Lots of people in Pennsylvania utilize trusts as part of their estate plans. However, many still don’t quite understand how a trust differs from a will.

There are several important differences between living trusts and wills. Unlike a will, a trust allows beneficiaries to avoid the expenses and time of going to probate court. They are also a faster way to distribute property since living trusts take effect immediately rather than upon the grantor’s death. In addition, trusts can be used if the grantor becomes temporarily disabled to allow a successor to immediately take control of assets.

A trust is an estate planning tool that allows the grantor to have assets managed by a trustee. These tools can be revocable (permanent upon creation) or irrevocable (changeable during the grantor’s lifetime. After the death of the grantor, a living trust becomes an irrevocable trust that cannot be changed.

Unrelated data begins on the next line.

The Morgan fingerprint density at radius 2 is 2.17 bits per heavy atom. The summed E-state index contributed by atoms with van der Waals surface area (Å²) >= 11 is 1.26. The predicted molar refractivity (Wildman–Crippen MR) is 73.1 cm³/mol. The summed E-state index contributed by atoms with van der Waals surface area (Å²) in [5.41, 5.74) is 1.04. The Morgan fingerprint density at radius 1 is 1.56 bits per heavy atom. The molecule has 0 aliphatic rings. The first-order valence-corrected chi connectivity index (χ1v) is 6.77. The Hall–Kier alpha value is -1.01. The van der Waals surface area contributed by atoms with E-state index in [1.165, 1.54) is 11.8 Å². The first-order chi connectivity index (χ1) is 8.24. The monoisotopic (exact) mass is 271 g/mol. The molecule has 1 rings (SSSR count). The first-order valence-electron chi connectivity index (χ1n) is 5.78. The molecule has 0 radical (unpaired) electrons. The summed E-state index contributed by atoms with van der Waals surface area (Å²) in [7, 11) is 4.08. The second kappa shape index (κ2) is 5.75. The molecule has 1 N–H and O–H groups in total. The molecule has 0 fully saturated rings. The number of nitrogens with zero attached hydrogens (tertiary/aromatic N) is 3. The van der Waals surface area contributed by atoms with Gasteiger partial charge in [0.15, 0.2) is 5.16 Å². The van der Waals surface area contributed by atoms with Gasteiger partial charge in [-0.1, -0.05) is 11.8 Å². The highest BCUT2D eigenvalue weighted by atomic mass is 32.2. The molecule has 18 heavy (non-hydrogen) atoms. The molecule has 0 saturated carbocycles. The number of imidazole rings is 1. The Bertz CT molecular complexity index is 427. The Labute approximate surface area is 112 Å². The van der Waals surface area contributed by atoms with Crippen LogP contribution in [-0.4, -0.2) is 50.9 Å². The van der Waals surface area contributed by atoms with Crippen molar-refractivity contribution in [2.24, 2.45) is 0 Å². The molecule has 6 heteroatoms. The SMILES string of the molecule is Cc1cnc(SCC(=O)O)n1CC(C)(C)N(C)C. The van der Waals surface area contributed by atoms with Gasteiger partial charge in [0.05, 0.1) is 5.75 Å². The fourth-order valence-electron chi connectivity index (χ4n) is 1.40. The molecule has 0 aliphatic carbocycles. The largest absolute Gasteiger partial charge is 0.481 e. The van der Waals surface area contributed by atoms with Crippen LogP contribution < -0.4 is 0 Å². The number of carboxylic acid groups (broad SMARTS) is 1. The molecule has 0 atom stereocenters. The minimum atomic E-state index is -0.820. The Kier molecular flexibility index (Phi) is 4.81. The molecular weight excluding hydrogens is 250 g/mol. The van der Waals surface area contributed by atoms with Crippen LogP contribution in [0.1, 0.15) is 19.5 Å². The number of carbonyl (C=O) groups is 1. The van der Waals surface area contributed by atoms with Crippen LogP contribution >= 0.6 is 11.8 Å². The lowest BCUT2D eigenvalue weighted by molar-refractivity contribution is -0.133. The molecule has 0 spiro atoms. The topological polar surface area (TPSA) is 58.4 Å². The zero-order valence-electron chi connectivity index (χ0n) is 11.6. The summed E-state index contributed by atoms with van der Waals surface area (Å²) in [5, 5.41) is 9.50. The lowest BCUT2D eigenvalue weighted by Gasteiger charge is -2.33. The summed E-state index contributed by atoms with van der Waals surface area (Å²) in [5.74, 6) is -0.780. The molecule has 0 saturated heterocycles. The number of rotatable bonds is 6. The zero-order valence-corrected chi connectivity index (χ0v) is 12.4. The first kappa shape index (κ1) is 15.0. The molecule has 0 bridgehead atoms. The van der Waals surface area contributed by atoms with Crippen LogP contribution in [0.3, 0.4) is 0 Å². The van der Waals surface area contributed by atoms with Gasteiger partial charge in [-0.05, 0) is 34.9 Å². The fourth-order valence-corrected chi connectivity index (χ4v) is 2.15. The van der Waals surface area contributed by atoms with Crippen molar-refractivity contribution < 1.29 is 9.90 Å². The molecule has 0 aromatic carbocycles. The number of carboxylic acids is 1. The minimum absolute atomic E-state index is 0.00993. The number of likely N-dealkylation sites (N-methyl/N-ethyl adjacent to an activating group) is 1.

Trusts are not just for wealthy property owners. Many people who do not have large estates choose to use a trust instead of a will so that their beneficiaries can avoid the expense of probating a will. In addition, an estate owner has much more flexibility over what happens to property in a trust than they do with distribution through a simple will. A trust can also help keep assets protected from creditors of beneficiaries and prevent beneficiaries from spending the money too carelessly. An attorney may be able to tailor the terms in the trust document to suit the individual needs and goals of the grantor.